Had an MRI this morning— the first one I’ve had since my 3rd(!) brain surgery, on June 24th. I like to try really hard not to worry too much or nervously anticipate these eight-week brain parole hearings, since they come at a relatively frequent clip, and will very likely go on for the rest of my life. I would rather spend the 59 days between MRIs working and writing and doing things I enjoy (like going down the shore with my family for a few days, which I just did, and enjoyed very, very much) rather than worrying about something that’s for the most part entirely out of my control. But this was the first one since that recent surgery, so I was “anticipating” this one… looking forward to seeing how well the tumor removal “took.”
Turns out it took pretty damn well. Doctor C.P. the Brain Surgeon (no relation, despite the identical initials) did a nice little number on me brains, and so in addition to feeling and looking relatively healthy at the moment, it appears that I am relatively healthy at the moment. So that’s good. That’s something to hang your hat on. For at least two more months, at least.
So to celebrate, I’m going to spare you my typical existential meanderings this time in favor of a regular old-fashioned medical update post, which is what this blog was supposed to be for in the first place, before my head started to get all (figuratively, artistically) swollen. So here goes:
• The MRI results looked good! Dr. Hu actually used the word “wonderful” to describe them. Which I found to be a bit highfalutin’, but hey it’s my brains he’s talking about, so I should take a “wonderful” and go home happy. Which is what I did.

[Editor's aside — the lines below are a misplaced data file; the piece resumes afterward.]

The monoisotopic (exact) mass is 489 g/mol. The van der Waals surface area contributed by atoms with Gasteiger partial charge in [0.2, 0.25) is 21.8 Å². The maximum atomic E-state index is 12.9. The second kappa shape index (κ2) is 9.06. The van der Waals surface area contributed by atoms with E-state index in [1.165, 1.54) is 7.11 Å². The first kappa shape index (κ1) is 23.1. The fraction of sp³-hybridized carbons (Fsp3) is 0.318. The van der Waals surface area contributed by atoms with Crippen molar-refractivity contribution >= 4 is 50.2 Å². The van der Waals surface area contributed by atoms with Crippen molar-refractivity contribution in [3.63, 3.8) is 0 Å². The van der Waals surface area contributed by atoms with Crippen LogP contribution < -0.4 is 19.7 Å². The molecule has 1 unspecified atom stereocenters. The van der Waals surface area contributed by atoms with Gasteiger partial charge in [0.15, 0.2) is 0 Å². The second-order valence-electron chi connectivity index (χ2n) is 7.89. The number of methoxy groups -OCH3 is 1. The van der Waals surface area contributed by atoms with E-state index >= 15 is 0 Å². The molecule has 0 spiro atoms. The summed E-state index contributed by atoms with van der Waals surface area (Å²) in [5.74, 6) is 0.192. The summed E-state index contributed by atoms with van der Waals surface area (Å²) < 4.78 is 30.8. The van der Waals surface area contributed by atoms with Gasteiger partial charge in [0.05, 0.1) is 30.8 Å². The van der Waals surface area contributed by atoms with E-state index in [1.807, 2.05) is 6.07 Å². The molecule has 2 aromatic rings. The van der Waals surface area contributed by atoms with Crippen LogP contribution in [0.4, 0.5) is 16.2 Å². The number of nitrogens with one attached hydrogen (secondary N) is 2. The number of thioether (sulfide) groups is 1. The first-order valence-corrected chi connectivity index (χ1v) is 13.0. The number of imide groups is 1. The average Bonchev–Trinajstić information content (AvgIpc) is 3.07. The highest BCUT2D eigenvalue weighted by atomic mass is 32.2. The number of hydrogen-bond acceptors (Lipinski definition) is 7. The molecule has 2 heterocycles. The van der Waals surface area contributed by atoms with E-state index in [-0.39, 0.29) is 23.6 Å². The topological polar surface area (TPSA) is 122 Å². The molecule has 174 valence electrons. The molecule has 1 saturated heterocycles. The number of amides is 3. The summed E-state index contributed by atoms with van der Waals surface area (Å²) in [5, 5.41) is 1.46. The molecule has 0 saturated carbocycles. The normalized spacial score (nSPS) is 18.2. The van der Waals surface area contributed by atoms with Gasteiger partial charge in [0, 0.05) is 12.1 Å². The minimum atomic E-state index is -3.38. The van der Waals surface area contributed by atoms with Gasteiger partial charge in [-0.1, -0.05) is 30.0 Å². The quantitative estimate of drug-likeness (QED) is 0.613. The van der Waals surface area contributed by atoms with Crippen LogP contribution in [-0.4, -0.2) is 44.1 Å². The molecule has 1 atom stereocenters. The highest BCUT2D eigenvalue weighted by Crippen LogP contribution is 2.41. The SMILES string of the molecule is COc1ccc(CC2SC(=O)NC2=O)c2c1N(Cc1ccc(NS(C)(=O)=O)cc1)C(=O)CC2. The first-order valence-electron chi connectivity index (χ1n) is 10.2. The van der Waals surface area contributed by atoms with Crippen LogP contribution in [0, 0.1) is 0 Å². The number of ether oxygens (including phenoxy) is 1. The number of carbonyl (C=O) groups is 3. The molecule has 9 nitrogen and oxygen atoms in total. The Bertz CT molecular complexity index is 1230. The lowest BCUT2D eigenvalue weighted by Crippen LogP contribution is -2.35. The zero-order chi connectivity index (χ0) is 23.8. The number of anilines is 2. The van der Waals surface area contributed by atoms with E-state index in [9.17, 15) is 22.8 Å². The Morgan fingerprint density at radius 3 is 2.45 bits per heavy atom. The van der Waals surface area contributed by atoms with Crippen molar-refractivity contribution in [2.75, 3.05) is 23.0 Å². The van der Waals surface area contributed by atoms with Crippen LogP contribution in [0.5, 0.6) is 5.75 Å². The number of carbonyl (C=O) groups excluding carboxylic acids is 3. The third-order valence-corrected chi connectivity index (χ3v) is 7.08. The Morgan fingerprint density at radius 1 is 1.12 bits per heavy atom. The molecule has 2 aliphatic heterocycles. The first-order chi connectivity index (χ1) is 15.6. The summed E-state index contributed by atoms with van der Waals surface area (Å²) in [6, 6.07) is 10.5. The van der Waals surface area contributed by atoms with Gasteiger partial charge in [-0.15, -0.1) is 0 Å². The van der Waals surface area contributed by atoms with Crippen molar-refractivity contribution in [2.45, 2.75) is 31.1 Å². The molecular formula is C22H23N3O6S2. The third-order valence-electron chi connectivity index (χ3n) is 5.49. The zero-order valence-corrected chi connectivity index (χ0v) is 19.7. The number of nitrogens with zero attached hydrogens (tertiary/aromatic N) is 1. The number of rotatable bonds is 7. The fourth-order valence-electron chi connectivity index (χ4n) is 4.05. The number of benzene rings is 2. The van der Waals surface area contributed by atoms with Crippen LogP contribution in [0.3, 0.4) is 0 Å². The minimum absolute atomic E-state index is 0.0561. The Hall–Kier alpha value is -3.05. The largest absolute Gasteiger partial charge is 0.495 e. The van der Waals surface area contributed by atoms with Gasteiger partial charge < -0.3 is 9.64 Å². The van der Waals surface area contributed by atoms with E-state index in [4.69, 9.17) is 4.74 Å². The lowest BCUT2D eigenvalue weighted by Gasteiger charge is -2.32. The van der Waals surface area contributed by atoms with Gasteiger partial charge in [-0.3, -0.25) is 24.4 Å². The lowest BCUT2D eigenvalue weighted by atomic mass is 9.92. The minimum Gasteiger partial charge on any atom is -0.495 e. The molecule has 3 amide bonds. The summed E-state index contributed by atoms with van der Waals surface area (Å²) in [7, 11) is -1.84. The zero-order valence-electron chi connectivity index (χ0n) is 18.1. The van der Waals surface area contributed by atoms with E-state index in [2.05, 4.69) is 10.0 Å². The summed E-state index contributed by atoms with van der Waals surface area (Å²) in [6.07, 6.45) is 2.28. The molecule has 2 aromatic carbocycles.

• The area where the tumor had reappeared a few months ago looks nice and clean now, nothing more than a black hole (filled with cerebralspinal fluid, as opposed to infinitely dense matter). This is all completely safe, in case you were wondering. All the useful brains are still there, just a little compressed and smooshed off to the side. They’ll be able to stretch back out into the hole if they want to, but there’s no harm if they decide to stay as-is. Strange, but true.
• The angle of the two scans is a little different, but generally speaking what you’re looking for is the area in the center left side of the head. On the left (June) MRI, you can see a little white nose-shaped blob. That was Cancer! And now, on the right, you just see a clean black hole in me brains where the Cancer! no longer is.
• So that’s great. But keep in mind (as I must, both literally and figuratively) that the cancer was there the whole time– even during the last year when my scans were looking great– because it DID grow back. So there was something there. So there could still be some stuff there now. Or maybe not. There’s no way to know, other than the wait-and-see approach. Which I’ve gotten good at. The important point to focus on is this: “so far so good.” And that’s very, very important. That makes me happy. That allows me to enjoy everything else around me that has nothing to do with cancer, which is a lot.